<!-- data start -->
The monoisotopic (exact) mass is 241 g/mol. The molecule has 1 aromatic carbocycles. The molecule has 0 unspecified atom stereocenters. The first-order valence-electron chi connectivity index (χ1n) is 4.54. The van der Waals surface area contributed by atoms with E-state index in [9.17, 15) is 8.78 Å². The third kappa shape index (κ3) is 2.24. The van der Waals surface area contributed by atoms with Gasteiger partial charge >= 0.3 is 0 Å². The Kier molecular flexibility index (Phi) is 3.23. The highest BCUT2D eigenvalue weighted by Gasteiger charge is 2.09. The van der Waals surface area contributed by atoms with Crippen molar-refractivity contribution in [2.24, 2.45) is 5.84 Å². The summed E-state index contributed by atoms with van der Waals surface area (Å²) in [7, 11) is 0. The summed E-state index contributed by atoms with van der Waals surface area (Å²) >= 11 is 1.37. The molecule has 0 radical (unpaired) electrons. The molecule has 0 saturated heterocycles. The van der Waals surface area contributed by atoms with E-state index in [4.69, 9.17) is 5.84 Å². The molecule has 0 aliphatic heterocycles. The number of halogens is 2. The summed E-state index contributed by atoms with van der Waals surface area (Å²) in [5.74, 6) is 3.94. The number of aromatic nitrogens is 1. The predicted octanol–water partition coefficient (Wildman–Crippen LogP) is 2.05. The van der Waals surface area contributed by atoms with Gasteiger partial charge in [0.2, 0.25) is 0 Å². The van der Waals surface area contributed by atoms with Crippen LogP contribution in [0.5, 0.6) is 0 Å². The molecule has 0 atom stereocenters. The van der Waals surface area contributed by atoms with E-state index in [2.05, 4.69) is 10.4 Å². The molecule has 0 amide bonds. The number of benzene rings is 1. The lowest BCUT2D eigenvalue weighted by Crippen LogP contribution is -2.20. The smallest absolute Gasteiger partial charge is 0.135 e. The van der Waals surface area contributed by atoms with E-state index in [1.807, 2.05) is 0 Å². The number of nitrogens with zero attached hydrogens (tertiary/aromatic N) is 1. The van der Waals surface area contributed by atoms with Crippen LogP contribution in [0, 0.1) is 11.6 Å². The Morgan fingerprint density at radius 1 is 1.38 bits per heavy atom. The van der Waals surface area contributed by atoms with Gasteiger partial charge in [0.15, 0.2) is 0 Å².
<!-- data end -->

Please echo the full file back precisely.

The monoisotopic (exact) mass is 241 g/mol. The molecule has 1 aromatic carbocycles. The molecule has 0 unspecified atom stereocenters. The first-order valence-electron chi connectivity index (χ1n) is 4.54. The van der Waals surface area contributed by atoms with E-state index in [9.17, 15) is 8.78 Å². The third kappa shape index (κ3) is 2.24. The van der Waals surface area contributed by atoms with Gasteiger partial charge >= 0.3 is 0 Å². The Kier molecular flexibility index (Phi) is 3.23. The highest BCUT2D eigenvalue weighted by Gasteiger charge is 2.09. The van der Waals surface area contributed by atoms with Crippen molar-refractivity contribution in [2.24, 2.45) is 5.84 Å². The summed E-state index contributed by atoms with van der Waals surface area (Å²) in [7, 11) is 0. The summed E-state index contributed by atoms with van der Waals surface area (Å²) >= 11 is 1.37. The molecule has 0 radical (unpaired) electrons. The molecule has 0 saturated heterocycles. The van der Waals surface area contributed by atoms with E-state index in [4.69, 9.17) is 5.84 Å². The molecule has 0 aliphatic heterocycles. The number of halogens is 2. The summed E-state index contributed by atoms with van der Waals surface area (Å²) in [5.74, 6) is 3.94. The number of aromatic nitrogens is 1. The predicted octanol–water partition coefficient (Wildman–Crippen LogP) is 2.05. The van der Waals surface area contributed by atoms with Gasteiger partial charge in [0.2, 0.25) is 0 Å². The van der Waals surface area contributed by atoms with Crippen LogP contribution in [0.5, 0.6) is 0 Å². The molecule has 0 atom stereocenters. The van der Waals surface area contributed by atoms with E-state index in [2.05, 4.69) is 10.4 Å². The molecule has 0 amide bonds. The number of benzene rings is 1. The lowest BCUT2D eigenvalue weighted by Crippen LogP contribution is -2.20. The smallest absolute Gasteiger partial charge is 0.135 e. The van der Waals surface area contributed by atoms with E-state index in [1.807, 2.05) is 0 Å². The number of nitrogens with zero attached hydrogens (tertiary/aromatic N) is 1. The van der Waals surface area contributed by atoms with Crippen LogP contribution in [0, 0.1) is 11.6 Å². The Morgan fingerprint density at radius 1 is 1.38 bits per heavy atom. The van der Waals surface area contributed by atoms with Gasteiger partial charge in [0.15, 0.2) is 0 Å².